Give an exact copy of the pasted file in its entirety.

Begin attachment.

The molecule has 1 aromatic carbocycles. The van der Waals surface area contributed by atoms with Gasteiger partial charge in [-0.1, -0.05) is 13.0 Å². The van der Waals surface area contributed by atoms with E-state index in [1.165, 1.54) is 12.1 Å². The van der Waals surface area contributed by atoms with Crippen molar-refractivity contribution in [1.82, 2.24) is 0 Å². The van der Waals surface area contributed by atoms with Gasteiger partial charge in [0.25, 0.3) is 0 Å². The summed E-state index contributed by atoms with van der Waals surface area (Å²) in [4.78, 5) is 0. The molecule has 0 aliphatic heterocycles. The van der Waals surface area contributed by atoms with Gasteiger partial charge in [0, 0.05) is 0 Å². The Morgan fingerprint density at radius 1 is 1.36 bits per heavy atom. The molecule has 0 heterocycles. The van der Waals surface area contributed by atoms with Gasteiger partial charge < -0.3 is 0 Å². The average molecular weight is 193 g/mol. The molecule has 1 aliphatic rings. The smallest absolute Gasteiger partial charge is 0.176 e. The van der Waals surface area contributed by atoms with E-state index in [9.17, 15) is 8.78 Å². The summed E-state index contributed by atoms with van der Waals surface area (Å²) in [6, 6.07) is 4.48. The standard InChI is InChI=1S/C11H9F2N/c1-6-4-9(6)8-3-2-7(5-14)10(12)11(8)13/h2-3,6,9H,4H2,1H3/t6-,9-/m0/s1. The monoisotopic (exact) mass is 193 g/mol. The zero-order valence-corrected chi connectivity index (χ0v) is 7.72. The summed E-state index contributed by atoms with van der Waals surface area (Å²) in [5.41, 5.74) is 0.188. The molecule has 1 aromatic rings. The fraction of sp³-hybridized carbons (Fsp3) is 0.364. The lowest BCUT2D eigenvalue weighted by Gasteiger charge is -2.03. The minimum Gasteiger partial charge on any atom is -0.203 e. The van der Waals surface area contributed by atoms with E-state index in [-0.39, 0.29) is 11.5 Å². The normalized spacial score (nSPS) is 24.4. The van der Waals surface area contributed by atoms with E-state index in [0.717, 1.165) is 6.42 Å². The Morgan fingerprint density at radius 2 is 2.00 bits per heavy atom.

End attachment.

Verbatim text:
The molecule has 1 aromatic carbocycles. The van der Waals surface area contributed by atoms with Gasteiger partial charge in [-0.1, -0.05) is 13.0 Å². The van der Waals surface area contributed by atoms with E-state index in [1.165, 1.54) is 12.1 Å². The van der Waals surface area contributed by atoms with Crippen molar-refractivity contribution in [1.82, 2.24) is 0 Å². The van der Waals surface area contributed by atoms with Gasteiger partial charge in [0.25, 0.3) is 0 Å². The summed E-state index contributed by atoms with van der Waals surface area (Å²) in [4.78, 5) is 0. The molecule has 0 aliphatic heterocycles. The van der Waals surface area contributed by atoms with Gasteiger partial charge in [0, 0.05) is 0 Å². The Morgan fingerprint density at radius 1 is 1.36 bits per heavy atom. The molecule has 0 heterocycles. The van der Waals surface area contributed by atoms with Gasteiger partial charge < -0.3 is 0 Å². The average molecular weight is 193 g/mol. The molecule has 1 aliphatic rings. The smallest absolute Gasteiger partial charge is 0.176 e. The van der Waals surface area contributed by atoms with E-state index in [9.17, 15) is 8.78 Å². The summed E-state index contributed by atoms with van der Waals surface area (Å²) in [6, 6.07) is 4.48. The standard InChI is InChI=1S/C11H9F2N/c1-6-4-9(6)8-3-2-7(5-14)10(12)11(8)13/h2-3,6,9H,4H2,1H3/t6-,9-/m0/s1. The monoisotopic (exact) mass is 193 g/mol. The zero-order valence-corrected chi connectivity index (χ0v) is 7.72. The summed E-state index contributed by atoms with van der Waals surface area (Å²) in [5.41, 5.74) is 0.188. The molecule has 1 aromatic rings. The fraction of sp³-hybridized carbons (Fsp3) is 0.364. The lowest BCUT2D eigenvalue weighted by Gasteiger charge is -2.03. The minimum Gasteiger partial charge on any atom is -0.203 e. The van der Waals surface area contributed by atoms with E-state index in [-0.39, 0.29) is 11.5 Å². The normalized spacial score (nSPS) is 24.4. The van der Waals surface area contributed by atoms with E-state index in [0.717, 1.165) is 6.42 Å². The Morgan fingerprint density at radius 2 is 2.00 bits per heavy atom.